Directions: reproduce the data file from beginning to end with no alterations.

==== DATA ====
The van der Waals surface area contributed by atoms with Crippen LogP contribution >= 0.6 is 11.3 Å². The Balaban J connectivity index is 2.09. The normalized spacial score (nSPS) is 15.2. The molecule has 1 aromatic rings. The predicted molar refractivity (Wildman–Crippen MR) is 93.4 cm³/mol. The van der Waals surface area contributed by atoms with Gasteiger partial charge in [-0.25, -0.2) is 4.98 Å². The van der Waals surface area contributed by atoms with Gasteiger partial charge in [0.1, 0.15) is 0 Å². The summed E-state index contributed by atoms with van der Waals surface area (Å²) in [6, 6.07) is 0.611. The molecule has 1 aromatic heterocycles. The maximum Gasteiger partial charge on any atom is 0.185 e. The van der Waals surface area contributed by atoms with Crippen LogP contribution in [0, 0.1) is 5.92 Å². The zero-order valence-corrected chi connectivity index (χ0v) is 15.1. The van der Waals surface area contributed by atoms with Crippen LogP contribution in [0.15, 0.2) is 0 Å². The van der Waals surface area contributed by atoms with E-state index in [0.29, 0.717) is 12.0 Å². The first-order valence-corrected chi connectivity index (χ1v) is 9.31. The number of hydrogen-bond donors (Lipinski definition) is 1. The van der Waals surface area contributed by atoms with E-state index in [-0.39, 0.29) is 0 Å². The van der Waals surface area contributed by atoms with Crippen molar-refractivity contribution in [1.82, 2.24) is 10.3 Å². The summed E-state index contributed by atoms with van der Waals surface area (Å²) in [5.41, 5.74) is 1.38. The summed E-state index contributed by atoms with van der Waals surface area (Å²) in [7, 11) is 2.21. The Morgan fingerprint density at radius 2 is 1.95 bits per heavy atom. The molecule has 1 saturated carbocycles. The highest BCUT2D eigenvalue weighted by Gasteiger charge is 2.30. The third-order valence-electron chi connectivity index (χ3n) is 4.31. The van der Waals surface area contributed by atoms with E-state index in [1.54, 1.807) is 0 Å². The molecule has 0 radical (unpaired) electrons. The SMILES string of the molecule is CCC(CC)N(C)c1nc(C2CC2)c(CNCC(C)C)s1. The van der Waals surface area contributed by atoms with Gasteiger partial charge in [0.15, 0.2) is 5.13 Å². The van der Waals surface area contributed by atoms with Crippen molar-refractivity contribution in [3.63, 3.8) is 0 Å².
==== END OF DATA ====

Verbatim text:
The van der Waals surface area contributed by atoms with Crippen LogP contribution >= 0.6 is 11.3 Å². The Balaban J connectivity index is 2.09. The normalized spacial score (nSPS) is 15.2. The molecule has 1 aromatic rings. The predicted molar refractivity (Wildman–Crippen MR) is 93.4 cm³/mol. The van der Waals surface area contributed by atoms with Gasteiger partial charge in [-0.25, -0.2) is 4.98 Å². The van der Waals surface area contributed by atoms with Gasteiger partial charge in [0.1, 0.15) is 0 Å². The summed E-state index contributed by atoms with van der Waals surface area (Å²) in [6, 6.07) is 0.611. The molecule has 1 aromatic heterocycles. The maximum Gasteiger partial charge on any atom is 0.185 e. The van der Waals surface area contributed by atoms with Crippen LogP contribution in [0, 0.1) is 5.92 Å². The zero-order valence-corrected chi connectivity index (χ0v) is 15.1. The van der Waals surface area contributed by atoms with Crippen LogP contribution in [0.15, 0.2) is 0 Å². The van der Waals surface area contributed by atoms with E-state index in [0.29, 0.717) is 12.0 Å². The first-order valence-corrected chi connectivity index (χ1v) is 9.31. The number of hydrogen-bond donors (Lipinski definition) is 1. The van der Waals surface area contributed by atoms with E-state index in [-0.39, 0.29) is 0 Å². The van der Waals surface area contributed by atoms with Crippen molar-refractivity contribution in [1.82, 2.24) is 10.3 Å². The summed E-state index contributed by atoms with van der Waals surface area (Å²) in [5.41, 5.74) is 1.38. The summed E-state index contributed by atoms with van der Waals surface area (Å²) in [7, 11) is 2.21. The Morgan fingerprint density at radius 2 is 1.95 bits per heavy atom. The molecule has 1 saturated carbocycles. The highest BCUT2D eigenvalue weighted by Gasteiger charge is 2.30. The third-order valence-electron chi connectivity index (χ3n) is 4.31. The van der Waals surface area contributed by atoms with E-state index in [1.54, 1.807) is 0 Å². The molecule has 0 radical (unpaired) electrons. The SMILES string of the molecule is CCC(CC)N(C)c1nc(C2CC2)c(CNCC(C)C)s1. The van der Waals surface area contributed by atoms with Gasteiger partial charge in [0.15, 0.2) is 5.13 Å². The van der Waals surface area contributed by atoms with Crippen molar-refractivity contribution in [3.63, 3.8) is 0 Å².